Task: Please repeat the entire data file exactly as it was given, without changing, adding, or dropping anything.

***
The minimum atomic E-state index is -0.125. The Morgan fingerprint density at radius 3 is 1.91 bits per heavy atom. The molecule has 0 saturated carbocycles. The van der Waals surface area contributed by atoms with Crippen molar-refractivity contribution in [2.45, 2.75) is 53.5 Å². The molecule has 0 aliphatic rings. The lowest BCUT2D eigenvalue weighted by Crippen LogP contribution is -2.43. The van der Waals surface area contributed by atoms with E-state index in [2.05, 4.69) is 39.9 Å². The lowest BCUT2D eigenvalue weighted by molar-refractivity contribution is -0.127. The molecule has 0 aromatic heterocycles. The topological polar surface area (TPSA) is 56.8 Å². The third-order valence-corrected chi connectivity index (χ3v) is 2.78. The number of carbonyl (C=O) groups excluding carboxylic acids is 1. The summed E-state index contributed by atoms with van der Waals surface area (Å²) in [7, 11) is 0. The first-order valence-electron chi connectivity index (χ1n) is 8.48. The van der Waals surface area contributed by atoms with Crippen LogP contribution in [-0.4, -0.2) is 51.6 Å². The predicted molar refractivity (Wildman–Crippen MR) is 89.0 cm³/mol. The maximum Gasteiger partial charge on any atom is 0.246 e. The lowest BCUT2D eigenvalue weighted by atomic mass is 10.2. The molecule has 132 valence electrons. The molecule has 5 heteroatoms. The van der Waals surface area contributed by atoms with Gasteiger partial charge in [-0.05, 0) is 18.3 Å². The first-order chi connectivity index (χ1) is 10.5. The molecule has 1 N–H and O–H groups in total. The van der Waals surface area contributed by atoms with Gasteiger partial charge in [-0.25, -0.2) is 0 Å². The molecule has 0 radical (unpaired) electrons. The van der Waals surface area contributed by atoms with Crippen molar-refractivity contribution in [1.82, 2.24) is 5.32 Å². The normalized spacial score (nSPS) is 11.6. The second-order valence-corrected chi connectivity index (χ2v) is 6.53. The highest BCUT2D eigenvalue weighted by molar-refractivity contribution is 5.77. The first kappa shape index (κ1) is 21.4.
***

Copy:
The minimum atomic E-state index is -0.125. The Morgan fingerprint density at radius 3 is 1.91 bits per heavy atom. The molecule has 0 saturated carbocycles. The van der Waals surface area contributed by atoms with Crippen molar-refractivity contribution in [2.45, 2.75) is 53.5 Å². The molecule has 0 aliphatic rings. The lowest BCUT2D eigenvalue weighted by Crippen LogP contribution is -2.43. The van der Waals surface area contributed by atoms with E-state index in [2.05, 4.69) is 39.9 Å². The lowest BCUT2D eigenvalue weighted by molar-refractivity contribution is -0.127. The molecule has 0 aromatic heterocycles. The topological polar surface area (TPSA) is 56.8 Å². The third-order valence-corrected chi connectivity index (χ3v) is 2.78. The number of carbonyl (C=O) groups excluding carboxylic acids is 1. The summed E-state index contributed by atoms with van der Waals surface area (Å²) in [7, 11) is 0. The first-order valence-electron chi connectivity index (χ1n) is 8.48. The van der Waals surface area contributed by atoms with Crippen LogP contribution in [-0.4, -0.2) is 51.6 Å². The predicted molar refractivity (Wildman–Crippen MR) is 89.0 cm³/mol. The maximum Gasteiger partial charge on any atom is 0.246 e. The lowest BCUT2D eigenvalue weighted by atomic mass is 10.2. The molecule has 132 valence electrons. The molecule has 5 heteroatoms. The van der Waals surface area contributed by atoms with Gasteiger partial charge in [-0.05, 0) is 18.3 Å². The first-order chi connectivity index (χ1) is 10.5. The molecule has 1 N–H and O–H groups in total. The van der Waals surface area contributed by atoms with Gasteiger partial charge in [-0.25, -0.2) is 0 Å². The molecule has 0 radical (unpaired) electrons. The van der Waals surface area contributed by atoms with Crippen molar-refractivity contribution in [1.82, 2.24) is 5.32 Å². The normalized spacial score (nSPS) is 11.6. The second-order valence-corrected chi connectivity index (χ2v) is 6.53. The highest BCUT2D eigenvalue weighted by molar-refractivity contribution is 5.77. The first kappa shape index (κ1) is 21.4.